posted on Dec, 29 2011 @ 08:06 PM
Yes, I know the exact noise you are describing and some of you may note that particular types like the 777 seem to do it whilst others dont appear to.
It is not as one poster here suggested, the engine Thrust Reverser's(T/R's) engaging. That is forbidden, highly dangerous and in fact virtually
impossible due to multiple safeties designed to stop it from ever happening. If it did the end result would be something akin to the Lauda Air 767
accident that killed everyone onboard. These days it should be impossible for the T/R to cycle until you have weight on wheels and your throttle
setting and air speed have reached there thresholds. The CF-6 for example (as used on the 767) has mechanical and electro-mechanical locks and brakes
designed to compliment each other. In fact after the Lauda Air tragedy all CF-6 engines were mandated to be fitted with the second system to prevent
such an accident from happening in the future.
Although I am in the business I must confess that I dont know the exact cause of the noise but I can make an educated guess. It is almost certainly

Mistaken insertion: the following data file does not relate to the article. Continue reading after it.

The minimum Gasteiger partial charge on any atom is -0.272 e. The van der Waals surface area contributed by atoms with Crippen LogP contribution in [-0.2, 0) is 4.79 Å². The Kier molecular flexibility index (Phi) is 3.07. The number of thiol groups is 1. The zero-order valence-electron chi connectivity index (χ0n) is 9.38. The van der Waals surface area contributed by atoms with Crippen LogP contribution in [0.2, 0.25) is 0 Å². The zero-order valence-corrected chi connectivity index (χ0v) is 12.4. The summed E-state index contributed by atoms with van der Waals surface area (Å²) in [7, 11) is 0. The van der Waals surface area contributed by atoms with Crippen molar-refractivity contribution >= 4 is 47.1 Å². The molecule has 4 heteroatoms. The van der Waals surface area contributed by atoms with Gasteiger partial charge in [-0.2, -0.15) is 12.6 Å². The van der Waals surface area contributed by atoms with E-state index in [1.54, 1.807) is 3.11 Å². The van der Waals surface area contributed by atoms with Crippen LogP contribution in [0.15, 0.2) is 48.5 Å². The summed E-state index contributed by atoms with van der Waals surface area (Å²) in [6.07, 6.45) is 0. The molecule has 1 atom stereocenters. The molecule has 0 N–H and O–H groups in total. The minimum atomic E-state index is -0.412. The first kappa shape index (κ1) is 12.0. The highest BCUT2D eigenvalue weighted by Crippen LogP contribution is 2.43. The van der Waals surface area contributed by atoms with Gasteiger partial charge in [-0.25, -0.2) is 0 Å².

the auto throttle system cycling to maintain a selected airspeed and altitude. The noise may be caused by the engine's Engine Electronic Control unit
(EEC) changing the scheduling of say the Variable Stator Vanes (VSV's) in the compressor and therefore how it sounds. It is definitely not the
doppler effect however.
As I said I dont know the exact cause but that is my educated guess. I have asked one or two other colleagues for an explanation but they were not
sure either. It is something I do note that we dont hear around the immediate vicinity of the airport, or during takeoff, or engine runs we conduct on
the ground whether idle, low or high power runs, so that is why I believe it may be the auto throttle maintaining a selected airspeed in flight. I
have as one other poster eluded noticed it some 5-10 mins before they would touchdown at a height of 2-5,000ft. Anyone who can answer that here I
would also appreciate it as well.